VATICAN CITY (CNS) — Marking the feast of St. Josephine Bakhita, a former slave, Pope Francis urged Christians to help victims of human trafficking and migrants, especially the Rohingya people being chased from Myanmar.
For the Catholic Church, St. Bakhita’s feast day, Feb. 8, is a day of prayer for victims of trafficking.
(See a related video.)
Pope Francis asked government officials around the world to “decisively combat this plague” of human trafficking, paying particular attention to trafficking in children. “Every effort must be made to eradicate this shameful and intolerable crime.”
Describing St. Bakhita as a “young woman who was enslaved in Africa, exploited, humiliated,” Pope Francis said she never gave up hope and, finally, she was able to migrate to Europe.
Holding up a booklet with a photograph of the Sudanese saint, who died in Italy in 1947, the pope continued telling her story. In Europe, he said, “she heard the call of the Lord and became a nun,” joining the Canossian Daughters of Charity.
“Let us pray to St. Josephine Bakhita for all migrants and refugees who are exploited and suffer so much,” the pope said.
“And speaking of migrants who are exploited and chased away, I want to pray with you today in a special way for our Rohingya brothers and sisters,” the pope continued. “These people, thrown out of Myanmar, move from one place to another because no one wants them.”
Pope Francis told the estimated 7,000 people at his audience that the Rohingya, who are Muslim, “are good people. They are our brothers and sisters. They have been suffering for years. They have been tortured, killed, just because they want to keep their traditions and their Muslim faith.”
He led the audience in praying the Lord’s Prayer “for our Rohingya brothers and sisters.”
In a report released Feb. 3, the U.N. High Commissioner for Human Rights said since October, there had been escalating violence against the Rohingya in Myanmar. The report cited eyewitness reports of mass gang-rape, killings — including of babies and young children — beatings, disappearances and other serious human rights violations by the country’s security forces.
An estimated 66,000 Rohingya have fled to Bangladesh since October, the report said.
The recent violence, the U.N. said, “follows a long-standing pattern of violations and abuses; systematic and systemic discrimination; and policies of exclusion and marginalization against the Rohingya that have been in place for decades in northern Rakhine state.”
In his main audience talk, Pope Francis continued to discuss the characteristics of Christian hope, which should be both tender and strong enough to support those who suffer and despair.
The Gospel does not call Christians to pity the suffering, but to have compassion, which means suffering with them, listening to them, encouraging them and offering a helping hand, the pope said.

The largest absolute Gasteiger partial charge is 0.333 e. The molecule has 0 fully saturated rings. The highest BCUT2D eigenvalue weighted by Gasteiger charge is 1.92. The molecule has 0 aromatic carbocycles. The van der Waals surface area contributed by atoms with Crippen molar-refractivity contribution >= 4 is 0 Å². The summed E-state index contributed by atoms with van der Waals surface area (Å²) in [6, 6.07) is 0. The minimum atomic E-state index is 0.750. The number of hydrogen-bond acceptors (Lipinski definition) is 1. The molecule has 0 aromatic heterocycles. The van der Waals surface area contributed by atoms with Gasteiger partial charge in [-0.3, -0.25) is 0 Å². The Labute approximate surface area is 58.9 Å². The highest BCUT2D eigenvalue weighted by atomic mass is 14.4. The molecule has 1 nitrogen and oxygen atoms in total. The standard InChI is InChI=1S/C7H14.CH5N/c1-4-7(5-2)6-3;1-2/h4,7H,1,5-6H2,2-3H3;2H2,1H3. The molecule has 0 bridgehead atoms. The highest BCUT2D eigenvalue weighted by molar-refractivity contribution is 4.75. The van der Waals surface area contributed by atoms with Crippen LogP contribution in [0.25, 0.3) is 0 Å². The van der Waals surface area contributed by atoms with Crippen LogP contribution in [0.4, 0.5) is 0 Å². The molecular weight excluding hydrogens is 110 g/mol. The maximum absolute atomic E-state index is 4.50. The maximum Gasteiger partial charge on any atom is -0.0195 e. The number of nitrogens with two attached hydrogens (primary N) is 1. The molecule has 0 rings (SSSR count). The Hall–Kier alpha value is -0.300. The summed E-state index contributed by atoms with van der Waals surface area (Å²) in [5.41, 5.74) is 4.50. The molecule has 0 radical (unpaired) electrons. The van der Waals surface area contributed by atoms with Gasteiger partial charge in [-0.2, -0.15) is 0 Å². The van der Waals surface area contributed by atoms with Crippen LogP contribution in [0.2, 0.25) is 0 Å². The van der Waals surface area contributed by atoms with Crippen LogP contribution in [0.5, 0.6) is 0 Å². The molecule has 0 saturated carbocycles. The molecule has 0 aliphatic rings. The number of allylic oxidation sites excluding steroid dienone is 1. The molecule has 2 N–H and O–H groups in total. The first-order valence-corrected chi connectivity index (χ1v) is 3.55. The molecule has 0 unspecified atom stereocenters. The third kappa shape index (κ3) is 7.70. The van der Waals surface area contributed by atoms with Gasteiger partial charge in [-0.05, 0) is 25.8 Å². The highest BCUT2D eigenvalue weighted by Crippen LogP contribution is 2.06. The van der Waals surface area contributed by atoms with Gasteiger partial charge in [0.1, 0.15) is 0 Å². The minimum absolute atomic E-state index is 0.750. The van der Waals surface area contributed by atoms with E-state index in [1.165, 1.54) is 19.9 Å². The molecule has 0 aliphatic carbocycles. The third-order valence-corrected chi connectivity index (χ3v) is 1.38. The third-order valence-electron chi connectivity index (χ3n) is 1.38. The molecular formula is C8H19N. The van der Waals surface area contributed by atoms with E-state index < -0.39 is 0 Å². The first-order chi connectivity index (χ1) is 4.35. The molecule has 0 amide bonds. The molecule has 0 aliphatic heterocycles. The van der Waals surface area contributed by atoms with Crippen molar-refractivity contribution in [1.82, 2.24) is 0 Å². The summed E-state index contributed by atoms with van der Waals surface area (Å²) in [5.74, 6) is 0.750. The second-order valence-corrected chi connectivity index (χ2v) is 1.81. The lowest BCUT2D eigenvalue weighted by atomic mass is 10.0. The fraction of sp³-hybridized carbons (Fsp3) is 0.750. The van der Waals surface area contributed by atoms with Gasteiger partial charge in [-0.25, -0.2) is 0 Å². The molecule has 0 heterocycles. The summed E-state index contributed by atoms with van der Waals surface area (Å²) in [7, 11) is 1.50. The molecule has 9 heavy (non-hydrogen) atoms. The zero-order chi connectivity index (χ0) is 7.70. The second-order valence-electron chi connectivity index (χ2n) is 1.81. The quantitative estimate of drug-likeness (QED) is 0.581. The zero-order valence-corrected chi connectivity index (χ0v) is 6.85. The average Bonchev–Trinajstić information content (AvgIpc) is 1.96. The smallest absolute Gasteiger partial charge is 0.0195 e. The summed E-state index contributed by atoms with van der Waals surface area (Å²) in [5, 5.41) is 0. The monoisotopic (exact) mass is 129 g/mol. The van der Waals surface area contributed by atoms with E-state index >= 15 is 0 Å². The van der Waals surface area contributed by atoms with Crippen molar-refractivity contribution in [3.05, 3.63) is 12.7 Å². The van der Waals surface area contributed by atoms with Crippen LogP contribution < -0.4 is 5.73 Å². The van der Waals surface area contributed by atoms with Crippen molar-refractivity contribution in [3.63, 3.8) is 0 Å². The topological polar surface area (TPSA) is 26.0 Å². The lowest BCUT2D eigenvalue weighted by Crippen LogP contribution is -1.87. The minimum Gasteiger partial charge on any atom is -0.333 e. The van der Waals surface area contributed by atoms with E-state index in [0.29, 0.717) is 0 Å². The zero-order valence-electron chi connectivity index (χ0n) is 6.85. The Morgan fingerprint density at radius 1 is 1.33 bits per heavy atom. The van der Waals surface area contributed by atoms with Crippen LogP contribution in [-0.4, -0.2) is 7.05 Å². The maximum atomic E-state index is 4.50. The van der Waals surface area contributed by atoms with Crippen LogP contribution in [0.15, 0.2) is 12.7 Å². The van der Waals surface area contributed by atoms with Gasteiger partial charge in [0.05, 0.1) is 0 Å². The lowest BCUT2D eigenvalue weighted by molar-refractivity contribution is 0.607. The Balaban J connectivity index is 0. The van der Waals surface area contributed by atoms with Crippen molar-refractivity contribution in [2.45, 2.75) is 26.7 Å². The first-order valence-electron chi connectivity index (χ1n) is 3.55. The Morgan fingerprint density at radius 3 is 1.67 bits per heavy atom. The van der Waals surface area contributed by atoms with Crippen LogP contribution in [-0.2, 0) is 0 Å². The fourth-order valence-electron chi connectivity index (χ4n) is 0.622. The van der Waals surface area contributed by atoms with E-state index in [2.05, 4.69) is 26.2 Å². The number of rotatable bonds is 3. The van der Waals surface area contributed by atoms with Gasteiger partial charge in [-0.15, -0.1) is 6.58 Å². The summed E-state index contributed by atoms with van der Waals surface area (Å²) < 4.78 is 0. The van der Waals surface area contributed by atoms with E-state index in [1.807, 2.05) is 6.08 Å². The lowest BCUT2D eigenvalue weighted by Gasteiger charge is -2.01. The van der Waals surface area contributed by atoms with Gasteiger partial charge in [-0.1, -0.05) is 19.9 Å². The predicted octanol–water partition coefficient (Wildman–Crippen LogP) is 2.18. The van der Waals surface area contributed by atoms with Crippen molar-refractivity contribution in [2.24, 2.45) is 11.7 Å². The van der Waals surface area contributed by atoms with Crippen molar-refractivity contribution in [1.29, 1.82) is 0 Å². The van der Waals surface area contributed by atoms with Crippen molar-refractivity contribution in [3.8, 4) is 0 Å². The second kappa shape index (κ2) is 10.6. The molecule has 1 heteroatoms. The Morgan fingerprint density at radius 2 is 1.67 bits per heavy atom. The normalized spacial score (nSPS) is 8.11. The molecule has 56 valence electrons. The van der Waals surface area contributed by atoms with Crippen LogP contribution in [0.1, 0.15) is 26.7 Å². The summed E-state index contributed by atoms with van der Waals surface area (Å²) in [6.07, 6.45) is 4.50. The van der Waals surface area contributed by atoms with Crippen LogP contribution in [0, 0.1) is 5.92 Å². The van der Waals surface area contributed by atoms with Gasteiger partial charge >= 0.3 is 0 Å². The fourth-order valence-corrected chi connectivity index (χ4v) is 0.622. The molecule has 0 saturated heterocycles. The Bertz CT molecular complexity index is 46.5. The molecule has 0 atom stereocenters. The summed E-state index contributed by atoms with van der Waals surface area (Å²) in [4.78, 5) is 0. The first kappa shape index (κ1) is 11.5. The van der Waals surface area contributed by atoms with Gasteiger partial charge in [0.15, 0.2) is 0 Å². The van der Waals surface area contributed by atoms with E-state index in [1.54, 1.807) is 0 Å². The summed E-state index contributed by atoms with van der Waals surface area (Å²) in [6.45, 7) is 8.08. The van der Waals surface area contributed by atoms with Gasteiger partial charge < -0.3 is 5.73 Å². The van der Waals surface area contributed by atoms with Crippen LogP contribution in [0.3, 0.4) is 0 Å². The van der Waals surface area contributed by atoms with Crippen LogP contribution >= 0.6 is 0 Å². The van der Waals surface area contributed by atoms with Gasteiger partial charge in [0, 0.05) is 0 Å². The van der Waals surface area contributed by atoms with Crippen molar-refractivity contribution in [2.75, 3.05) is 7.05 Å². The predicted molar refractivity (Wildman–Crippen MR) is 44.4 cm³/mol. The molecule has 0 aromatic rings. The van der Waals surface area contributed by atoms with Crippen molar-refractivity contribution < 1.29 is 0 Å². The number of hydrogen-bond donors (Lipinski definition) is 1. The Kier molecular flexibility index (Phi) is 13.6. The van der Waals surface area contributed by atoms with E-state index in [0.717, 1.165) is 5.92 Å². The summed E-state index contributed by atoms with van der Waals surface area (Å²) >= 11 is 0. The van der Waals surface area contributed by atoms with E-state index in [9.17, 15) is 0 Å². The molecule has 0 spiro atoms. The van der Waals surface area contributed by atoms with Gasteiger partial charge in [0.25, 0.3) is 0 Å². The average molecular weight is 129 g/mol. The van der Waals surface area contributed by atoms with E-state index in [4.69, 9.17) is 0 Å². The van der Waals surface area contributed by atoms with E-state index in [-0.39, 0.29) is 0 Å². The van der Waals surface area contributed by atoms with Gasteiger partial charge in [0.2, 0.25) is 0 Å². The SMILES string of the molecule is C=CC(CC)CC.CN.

The Gospel calls Christians “not to build walls, but bridges, not to repay evil with evil, but to defeat evil with goodness (and) offense with forgiveness, to live in peace with all,” he said. “This is the church. And this is what Christian hope accomplishes when it takes on the strong and, at the same time, tender features of love.”
In a time to build, CatholicPhilly.com connects people and communities
As society emerges from the loss and separation of the pandemic, CatholicPhilly.com works to strengthen the connections between people, families and communities every day by delivering the news people need to know about the Catholic Church, especially in the Philadelphia region, and the world in which we live.
By your donation in any amount, you join in our mission to inform, form in the Catholic faith and inspire the thousands of readers who visit every month.
Here is how you can help:
- A $100 gift allows us to present award-winning photos of Catholic life in our neighborhoods.
- A $50 gift enables us to cover a news event in a local parish, school or Catholic institution.
- A $20 gift lets us obtain solid faith formation resources that can deepen your spirituality and knowledge of the faith.
- A small, automated monthly donation means you can support us continually and easily.
Won't you consider making a gift today?
Please join in the church's vital mission of communications by offering a gift in whatever amount that you can ― a single gift of $40, $50, $100, or more, or a monthly donation. Your gift will strengthen the fabric of our entire Catholic community.
Make your donation by credit card here:
Or make your donation by check:
222 N. 17th Street
Philadelphia, PA 19103